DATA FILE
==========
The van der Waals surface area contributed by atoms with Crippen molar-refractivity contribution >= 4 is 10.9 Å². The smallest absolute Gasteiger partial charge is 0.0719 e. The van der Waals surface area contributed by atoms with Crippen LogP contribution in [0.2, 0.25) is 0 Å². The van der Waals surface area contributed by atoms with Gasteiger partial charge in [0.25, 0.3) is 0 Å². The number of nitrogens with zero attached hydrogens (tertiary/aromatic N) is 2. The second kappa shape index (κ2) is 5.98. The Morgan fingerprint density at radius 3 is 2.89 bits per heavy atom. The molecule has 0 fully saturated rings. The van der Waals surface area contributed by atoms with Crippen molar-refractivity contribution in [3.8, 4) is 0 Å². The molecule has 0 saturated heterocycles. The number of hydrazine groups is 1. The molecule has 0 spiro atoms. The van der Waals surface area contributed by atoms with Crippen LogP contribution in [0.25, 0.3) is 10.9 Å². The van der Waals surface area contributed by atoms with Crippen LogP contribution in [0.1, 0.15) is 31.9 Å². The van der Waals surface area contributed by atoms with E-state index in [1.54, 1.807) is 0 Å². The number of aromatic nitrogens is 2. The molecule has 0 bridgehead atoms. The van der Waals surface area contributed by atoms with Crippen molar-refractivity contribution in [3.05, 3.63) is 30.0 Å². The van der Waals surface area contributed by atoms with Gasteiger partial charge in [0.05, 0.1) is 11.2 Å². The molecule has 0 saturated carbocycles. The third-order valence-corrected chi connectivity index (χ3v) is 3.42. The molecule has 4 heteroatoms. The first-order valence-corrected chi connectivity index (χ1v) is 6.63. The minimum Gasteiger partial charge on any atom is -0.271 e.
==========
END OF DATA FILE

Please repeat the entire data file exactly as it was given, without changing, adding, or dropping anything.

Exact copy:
The van der Waals surface area contributed by atoms with Crippen molar-refractivity contribution >= 4 is 10.9 Å². The smallest absolute Gasteiger partial charge is 0.0719 e. The van der Waals surface area contributed by atoms with Crippen LogP contribution in [0.2, 0.25) is 0 Å². The van der Waals surface area contributed by atoms with Gasteiger partial charge in [0.25, 0.3) is 0 Å². The number of nitrogens with zero attached hydrogens (tertiary/aromatic N) is 2. The second kappa shape index (κ2) is 5.98. The Morgan fingerprint density at radius 3 is 2.89 bits per heavy atom. The molecule has 0 fully saturated rings. The van der Waals surface area contributed by atoms with Crippen molar-refractivity contribution in [3.8, 4) is 0 Å². The molecule has 0 saturated heterocycles. The number of hydrazine groups is 1. The molecule has 0 spiro atoms. The van der Waals surface area contributed by atoms with Crippen LogP contribution in [0.25, 0.3) is 10.9 Å². The van der Waals surface area contributed by atoms with Crippen LogP contribution in [0.1, 0.15) is 31.9 Å². The van der Waals surface area contributed by atoms with E-state index in [1.54, 1.807) is 0 Å². The number of aromatic nitrogens is 2. The molecule has 0 bridgehead atoms. The van der Waals surface area contributed by atoms with Crippen molar-refractivity contribution in [3.05, 3.63) is 30.0 Å². The van der Waals surface area contributed by atoms with Gasteiger partial charge in [0.05, 0.1) is 11.2 Å². The molecule has 0 saturated carbocycles. The third-order valence-corrected chi connectivity index (χ3v) is 3.42. The molecule has 4 heteroatoms. The first-order valence-corrected chi connectivity index (χ1v) is 6.63. The minimum Gasteiger partial charge on any atom is -0.271 e.